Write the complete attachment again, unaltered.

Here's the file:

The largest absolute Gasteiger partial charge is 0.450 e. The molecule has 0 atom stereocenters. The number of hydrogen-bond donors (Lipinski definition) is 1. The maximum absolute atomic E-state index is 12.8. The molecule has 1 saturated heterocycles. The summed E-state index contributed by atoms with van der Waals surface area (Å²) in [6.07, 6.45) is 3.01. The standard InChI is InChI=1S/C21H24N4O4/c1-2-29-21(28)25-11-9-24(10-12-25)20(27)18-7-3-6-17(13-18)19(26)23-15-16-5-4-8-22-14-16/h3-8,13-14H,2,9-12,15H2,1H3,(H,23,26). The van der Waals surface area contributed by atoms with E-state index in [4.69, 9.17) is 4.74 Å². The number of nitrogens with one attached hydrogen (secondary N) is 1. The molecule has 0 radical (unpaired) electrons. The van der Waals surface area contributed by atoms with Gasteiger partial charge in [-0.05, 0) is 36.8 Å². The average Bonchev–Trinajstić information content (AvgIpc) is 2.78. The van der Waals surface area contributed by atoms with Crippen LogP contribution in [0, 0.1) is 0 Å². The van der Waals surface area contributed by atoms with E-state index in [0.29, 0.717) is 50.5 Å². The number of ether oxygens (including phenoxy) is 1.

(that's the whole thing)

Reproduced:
The largest absolute Gasteiger partial charge is 0.450 e. The molecule has 0 atom stereocenters. The number of hydrogen-bond donors (Lipinski definition) is 1. The maximum absolute atomic E-state index is 12.8. The molecule has 1 saturated heterocycles. The summed E-state index contributed by atoms with van der Waals surface area (Å²) in [6.07, 6.45) is 3.01. The standard InChI is InChI=1S/C21H24N4O4/c1-2-29-21(28)25-11-9-24(10-12-25)20(27)18-7-3-6-17(13-18)19(26)23-15-16-5-4-8-22-14-16/h3-8,13-14H,2,9-12,15H2,1H3,(H,23,26). The van der Waals surface area contributed by atoms with E-state index in [4.69, 9.17) is 4.74 Å². The number of nitrogens with one attached hydrogen (secondary N) is 1. The molecule has 0 radical (unpaired) electrons. The van der Waals surface area contributed by atoms with Gasteiger partial charge in [-0.05, 0) is 36.8 Å². The average Bonchev–Trinajstić information content (AvgIpc) is 2.78. The van der Waals surface area contributed by atoms with Crippen LogP contribution in [0, 0.1) is 0 Å². The van der Waals surface area contributed by atoms with E-state index in [0.29, 0.717) is 50.5 Å². The number of ether oxygens (including phenoxy) is 1.